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Carmen Possnig: will she be the first Austrian in space?

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Dave
Dave
I have been working in news websites for the past three years. I am currently an author at 24 hours world, where I mainly cover world news. I have also written for The Huffington Post and The New York Observer.
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This was announced by the ESA at its Ministerial Council meeting in Paris on Wednesday afternoon. Possnig prevailed in a complex selection process from a total of more than 22,500 applicants from all over Europe.

Almost exactly five years ago, Possnig started a one-year stay in Antarctica on behalf of ESA. At the time, the general practitioner was researching the effects of isolation and low oxygen levels on the crew at the Antarctic station “Concordia”. Even then, she was not averse to a trip to space in an interview with the APA: “But not according to the motto ‘We fly to Mars and stay there for life’. But if they pick me up again in five years, that would be okay “Possnig said just before her Antarctic adventure.

Successor to Franz Viehböck?

Now the Carinthian has actually made it into the next training year for European astronauts. This gives her the chance to be the first Austrian to fly into space. In 1991, Franz Viehböck was the only Austrian to date to complete an all-stay as part of the then “Austromir” mission.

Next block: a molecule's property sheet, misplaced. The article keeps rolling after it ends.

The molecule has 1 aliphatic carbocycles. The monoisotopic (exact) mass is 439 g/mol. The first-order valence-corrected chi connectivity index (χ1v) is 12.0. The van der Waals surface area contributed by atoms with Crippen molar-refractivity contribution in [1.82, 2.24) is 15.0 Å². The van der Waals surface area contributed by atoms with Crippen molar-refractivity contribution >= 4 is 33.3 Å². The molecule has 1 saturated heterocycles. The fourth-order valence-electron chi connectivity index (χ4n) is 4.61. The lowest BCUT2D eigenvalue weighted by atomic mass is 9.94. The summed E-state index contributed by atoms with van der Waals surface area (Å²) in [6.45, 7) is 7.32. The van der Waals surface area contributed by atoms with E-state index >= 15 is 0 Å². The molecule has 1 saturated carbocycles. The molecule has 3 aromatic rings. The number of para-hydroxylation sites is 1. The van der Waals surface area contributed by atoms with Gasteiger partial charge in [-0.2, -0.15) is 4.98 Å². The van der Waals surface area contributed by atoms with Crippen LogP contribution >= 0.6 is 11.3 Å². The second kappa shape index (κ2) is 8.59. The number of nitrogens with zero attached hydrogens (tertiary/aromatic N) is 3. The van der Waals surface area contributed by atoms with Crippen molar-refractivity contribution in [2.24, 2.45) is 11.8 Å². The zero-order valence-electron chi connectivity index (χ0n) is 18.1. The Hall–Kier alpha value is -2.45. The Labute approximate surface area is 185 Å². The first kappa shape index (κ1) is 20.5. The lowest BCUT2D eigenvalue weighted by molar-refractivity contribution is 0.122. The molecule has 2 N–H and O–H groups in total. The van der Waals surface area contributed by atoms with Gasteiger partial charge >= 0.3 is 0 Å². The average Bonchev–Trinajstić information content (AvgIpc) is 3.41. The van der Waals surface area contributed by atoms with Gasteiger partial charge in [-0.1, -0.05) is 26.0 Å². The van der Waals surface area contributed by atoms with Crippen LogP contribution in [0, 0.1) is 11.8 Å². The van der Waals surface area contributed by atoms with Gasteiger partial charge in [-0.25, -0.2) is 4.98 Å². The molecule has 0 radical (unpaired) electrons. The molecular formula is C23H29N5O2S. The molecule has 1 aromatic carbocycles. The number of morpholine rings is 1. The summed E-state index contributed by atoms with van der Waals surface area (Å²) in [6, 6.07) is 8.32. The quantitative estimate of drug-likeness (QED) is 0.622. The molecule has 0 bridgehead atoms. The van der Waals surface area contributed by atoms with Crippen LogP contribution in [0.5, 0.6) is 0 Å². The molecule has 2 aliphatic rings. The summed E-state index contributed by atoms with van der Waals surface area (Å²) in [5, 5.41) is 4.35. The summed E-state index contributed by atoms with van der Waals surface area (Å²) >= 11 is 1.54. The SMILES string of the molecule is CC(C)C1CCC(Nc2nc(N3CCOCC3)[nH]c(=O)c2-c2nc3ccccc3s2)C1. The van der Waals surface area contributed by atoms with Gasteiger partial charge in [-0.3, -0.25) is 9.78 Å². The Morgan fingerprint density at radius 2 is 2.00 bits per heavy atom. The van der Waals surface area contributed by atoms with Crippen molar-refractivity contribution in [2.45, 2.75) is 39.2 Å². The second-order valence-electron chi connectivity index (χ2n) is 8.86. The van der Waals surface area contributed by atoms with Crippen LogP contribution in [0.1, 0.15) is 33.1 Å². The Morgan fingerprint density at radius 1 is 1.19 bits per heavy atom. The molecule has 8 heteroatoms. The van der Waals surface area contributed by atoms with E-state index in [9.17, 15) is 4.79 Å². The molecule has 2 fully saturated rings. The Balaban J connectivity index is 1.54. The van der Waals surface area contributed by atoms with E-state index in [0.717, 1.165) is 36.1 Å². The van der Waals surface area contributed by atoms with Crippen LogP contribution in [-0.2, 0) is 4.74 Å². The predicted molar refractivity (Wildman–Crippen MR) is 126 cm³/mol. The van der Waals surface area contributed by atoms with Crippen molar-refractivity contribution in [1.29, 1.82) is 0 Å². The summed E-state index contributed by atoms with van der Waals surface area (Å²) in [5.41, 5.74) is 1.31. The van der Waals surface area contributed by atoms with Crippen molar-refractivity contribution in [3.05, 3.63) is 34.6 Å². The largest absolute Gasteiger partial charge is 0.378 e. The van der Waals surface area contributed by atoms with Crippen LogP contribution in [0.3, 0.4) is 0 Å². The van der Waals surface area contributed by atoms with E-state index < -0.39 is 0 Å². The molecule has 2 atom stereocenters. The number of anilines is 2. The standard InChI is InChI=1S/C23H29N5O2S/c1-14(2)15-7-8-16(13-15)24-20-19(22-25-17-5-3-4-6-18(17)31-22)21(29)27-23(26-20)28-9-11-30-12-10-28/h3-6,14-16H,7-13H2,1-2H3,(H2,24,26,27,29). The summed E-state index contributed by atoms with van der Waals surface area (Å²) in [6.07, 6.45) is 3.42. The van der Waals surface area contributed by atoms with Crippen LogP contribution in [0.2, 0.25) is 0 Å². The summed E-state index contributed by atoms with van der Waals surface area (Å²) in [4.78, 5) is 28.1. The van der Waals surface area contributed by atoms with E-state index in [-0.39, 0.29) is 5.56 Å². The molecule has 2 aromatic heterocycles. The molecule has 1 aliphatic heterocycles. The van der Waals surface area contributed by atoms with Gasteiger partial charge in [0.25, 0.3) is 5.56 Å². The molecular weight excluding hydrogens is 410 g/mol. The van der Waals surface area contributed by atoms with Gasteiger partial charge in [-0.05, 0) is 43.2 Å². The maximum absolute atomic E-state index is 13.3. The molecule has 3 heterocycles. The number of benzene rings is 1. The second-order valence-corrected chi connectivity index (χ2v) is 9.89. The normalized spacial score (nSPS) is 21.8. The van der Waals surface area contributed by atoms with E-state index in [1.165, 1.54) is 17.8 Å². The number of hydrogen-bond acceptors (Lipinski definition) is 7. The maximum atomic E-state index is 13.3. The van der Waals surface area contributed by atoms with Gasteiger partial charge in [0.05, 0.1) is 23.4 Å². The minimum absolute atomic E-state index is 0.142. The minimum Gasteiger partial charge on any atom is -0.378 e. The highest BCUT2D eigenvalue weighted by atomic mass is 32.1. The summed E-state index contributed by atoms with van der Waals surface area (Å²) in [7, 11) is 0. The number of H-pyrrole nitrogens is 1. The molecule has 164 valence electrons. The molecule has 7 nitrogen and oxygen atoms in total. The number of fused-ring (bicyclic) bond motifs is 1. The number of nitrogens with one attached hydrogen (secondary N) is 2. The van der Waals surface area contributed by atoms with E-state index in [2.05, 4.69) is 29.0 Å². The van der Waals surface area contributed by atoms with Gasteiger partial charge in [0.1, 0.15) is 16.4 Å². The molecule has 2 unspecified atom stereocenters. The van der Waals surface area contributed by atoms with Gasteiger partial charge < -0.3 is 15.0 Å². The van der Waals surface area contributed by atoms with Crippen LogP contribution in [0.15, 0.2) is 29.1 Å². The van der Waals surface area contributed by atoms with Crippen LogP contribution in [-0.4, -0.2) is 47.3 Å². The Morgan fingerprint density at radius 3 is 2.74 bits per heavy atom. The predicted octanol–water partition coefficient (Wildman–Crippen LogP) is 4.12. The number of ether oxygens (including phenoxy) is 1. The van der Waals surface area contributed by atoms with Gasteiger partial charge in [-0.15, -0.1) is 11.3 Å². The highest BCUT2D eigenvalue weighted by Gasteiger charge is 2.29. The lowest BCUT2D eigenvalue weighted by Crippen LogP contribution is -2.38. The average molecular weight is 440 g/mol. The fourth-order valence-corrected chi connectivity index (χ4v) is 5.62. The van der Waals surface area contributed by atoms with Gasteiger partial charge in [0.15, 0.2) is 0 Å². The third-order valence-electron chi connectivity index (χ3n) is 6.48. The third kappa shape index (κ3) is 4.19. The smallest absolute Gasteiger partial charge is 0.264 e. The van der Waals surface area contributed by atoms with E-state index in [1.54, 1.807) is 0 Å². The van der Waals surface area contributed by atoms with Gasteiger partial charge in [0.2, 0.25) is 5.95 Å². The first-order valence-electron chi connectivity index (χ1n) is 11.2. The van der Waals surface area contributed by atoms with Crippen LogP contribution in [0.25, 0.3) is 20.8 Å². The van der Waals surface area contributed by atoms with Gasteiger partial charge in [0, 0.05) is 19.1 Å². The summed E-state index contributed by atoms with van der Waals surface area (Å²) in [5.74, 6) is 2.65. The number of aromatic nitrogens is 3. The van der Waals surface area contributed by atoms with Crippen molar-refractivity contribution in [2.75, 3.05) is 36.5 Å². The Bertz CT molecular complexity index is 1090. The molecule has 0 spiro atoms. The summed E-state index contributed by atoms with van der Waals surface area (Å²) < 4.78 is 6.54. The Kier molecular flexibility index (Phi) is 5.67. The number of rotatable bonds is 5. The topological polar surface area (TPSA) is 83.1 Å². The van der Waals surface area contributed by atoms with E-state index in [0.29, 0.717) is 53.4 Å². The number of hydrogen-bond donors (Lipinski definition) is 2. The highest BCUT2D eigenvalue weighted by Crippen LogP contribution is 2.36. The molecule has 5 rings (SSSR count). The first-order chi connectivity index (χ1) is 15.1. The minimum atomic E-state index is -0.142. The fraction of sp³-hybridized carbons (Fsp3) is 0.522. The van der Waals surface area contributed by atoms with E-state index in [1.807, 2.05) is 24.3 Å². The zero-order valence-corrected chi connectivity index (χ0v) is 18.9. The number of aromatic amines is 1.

Since last year, ESA has been looking for up to six permanent astronauts. In addition to them, there was also talk of a “reserve” of up to 20 candidates. A total of 530 women and 831 men made it into the second round of the selection process at the beginning of the year. Of the 116 Austrian applicants, 13 cleared the first hurdle, and 13 of the 350 male applicants also remained in the race for the coveted top jobs.

Possnig is currently doing a PhD at the University of Innsbruck, where she is working on space medicine. She published the book “South of the End of the World” about her experiences during her stay in Antarctica.

Six-stage selection process

The selection process had a total of six stages, as the Tyrolean ESA Director General Josef Aschbacher explained at the presentation: “The last stage was an interview with me.” In these conversations he got to know “very interesting people” with “unique personalities”. It doesn’t matter whether they are “career” or “reserve” – ​​everyone is “capable of flying into space” and are therefore “astronauts”.

In the career track, the future astronauts immediately receive a contract with the space agency. They start with basic training and are then trained for future missions at ESA’s Astronaut Center in Cologne. The reserve has not yet received a fixed contract and will remain in their traditional jobs for the time being. In addition, there are regular training sessions and coordination with ESA. The idea behind it is that these personalities can then be integrated into projects and missions relatively quickly, says Aschbacher.

Source: Nachrichten

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